TAG | surveillance
Ars technica in conjunction with NPR conducted an excellent experiment showing how much and what kind of information can be obtained through capture off the wire. This is the type of information that a national intelligence service would see by tapping into ISPs.
They simulated this by using a penetration testing device installed at NPR reporter Steve Henn’s house (with his cooperation).
The amount of information is amazing. Even seemingly inactive devices are constantly making requests and connecting to services.
While many connections to key services like email and banking are encrypted, most others are not, revealing a great deal about Steve’s research activities.
It is absolutely worth a read.
Vodafone recently released a “Law Enforcement Disclosure Report”. Because Vodafone provides services in so many countries, this provides a unique insight into the range of surveillance capabilities and requirements across a spectrum of nations. In six countries they are required to provide direct connections to their network for the local government. This allows those governments to capture content and meta-data without making individual requests to Vodafone. They are not saying which 6 countries those are out of fear of penalties or retaliation.
In Albania, Egypt, Hungary, India, Malta, Qatar, Romania, South Africa and Turkey it is illegal to reveal information about various kinds of intercepts, so the report does not provide information on those countries.
The report also provides good information on the frequency of requests for information from various countries.
One lesson from this is, despite the impression one might have gotten from the Snowden leaks, the US is far from the only country doing this kind of surveillance.
Attorney General’s new war on encrypted web services – Security – Technology – News – iTnews.com.au
Australia’s Attorney-General’s department is proposing that all providers of Internet services ensure that they can decrypt user communications when so ordered. Any services where the provider has the keys will obviously be able to do this.
Australians may want to start to start taking steps to protect themselves now.
End to end encryption is your friend. At least that way, you need to be informed and compelled if they want access to your data.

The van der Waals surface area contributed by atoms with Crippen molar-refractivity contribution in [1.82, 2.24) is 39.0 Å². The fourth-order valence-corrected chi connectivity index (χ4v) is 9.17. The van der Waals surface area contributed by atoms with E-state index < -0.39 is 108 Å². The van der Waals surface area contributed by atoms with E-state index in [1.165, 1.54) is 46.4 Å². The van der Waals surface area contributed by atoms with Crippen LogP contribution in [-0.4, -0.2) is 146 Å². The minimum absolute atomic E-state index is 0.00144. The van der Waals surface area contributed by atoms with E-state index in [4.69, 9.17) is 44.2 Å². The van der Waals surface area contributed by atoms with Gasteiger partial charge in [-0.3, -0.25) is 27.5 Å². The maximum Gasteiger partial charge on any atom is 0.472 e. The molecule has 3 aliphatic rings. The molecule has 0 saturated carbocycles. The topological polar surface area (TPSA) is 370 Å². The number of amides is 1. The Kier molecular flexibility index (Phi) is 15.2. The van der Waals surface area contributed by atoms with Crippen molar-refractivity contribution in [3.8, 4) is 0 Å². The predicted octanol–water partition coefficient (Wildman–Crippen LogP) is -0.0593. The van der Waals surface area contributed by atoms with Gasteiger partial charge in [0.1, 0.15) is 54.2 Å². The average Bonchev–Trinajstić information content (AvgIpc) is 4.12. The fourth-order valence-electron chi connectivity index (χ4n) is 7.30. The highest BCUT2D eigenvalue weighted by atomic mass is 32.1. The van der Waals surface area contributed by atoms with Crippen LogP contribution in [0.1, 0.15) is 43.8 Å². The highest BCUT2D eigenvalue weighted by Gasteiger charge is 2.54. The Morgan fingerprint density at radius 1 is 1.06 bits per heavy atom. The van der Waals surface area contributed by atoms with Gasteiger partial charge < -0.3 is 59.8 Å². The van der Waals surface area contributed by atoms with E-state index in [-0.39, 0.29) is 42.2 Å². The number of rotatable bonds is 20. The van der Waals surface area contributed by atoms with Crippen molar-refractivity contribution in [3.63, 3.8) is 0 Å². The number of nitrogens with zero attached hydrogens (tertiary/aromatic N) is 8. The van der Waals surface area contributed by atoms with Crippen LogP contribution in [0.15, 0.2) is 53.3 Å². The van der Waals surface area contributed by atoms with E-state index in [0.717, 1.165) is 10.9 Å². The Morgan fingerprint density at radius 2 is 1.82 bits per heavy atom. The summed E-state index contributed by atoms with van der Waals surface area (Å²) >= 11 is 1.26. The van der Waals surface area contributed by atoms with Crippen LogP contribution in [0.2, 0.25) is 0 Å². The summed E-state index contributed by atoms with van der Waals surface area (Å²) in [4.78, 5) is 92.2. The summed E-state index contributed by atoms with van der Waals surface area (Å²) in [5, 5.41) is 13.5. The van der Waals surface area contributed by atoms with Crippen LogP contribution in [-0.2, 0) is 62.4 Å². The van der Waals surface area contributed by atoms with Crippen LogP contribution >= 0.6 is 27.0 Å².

Another important step is to get your “in the clear” communications into another jurisdiction using a VPN service like Anonymizer Universal.
Finally, let your voice be heard on this issue by reaching out to your members of parliament.
In episode 16 of the Privacy Blog Podcast for January, Twenty Fourteen I talk about:
Biological Advanced Persistent Threats
The Apps on your mobile devices that may be enabling surveillance
Why you may soon know more about how much information your service providers are revealing to the government
The total compromise of the TorMail anonymous email service
How the British government is using pornography as a trojan horse for Internet Censorship.
And finally why continued use of a deprecated cryptographic signature algorithm could undermine the security of the Web
Turkey already requests more takedowns from Google than any other country in the world, almost 1700 in the first half of 2013. They have a history of blocking popular websites like Youtube, and Vimeo, and Prime Minister Erdogan lashes out against Twitter at every opportunity.
Now the government is about to enact sweeping new powers to force providers to keep complete records of all user activity for 2 years, and give the government total access to that information.
This appears to be a reaction to citizen use of social media to coordinate protests and spread information about Turkish government corruption.
Unless they implement a ban on privacy technologies, VPN services like Anonymizer Universal will provide a way of getting around this kind of logging. I would strongly suggest that people in Turkey make a habit of always using VPNs, and moving to search engines, email, and social media platforms located outside of the country.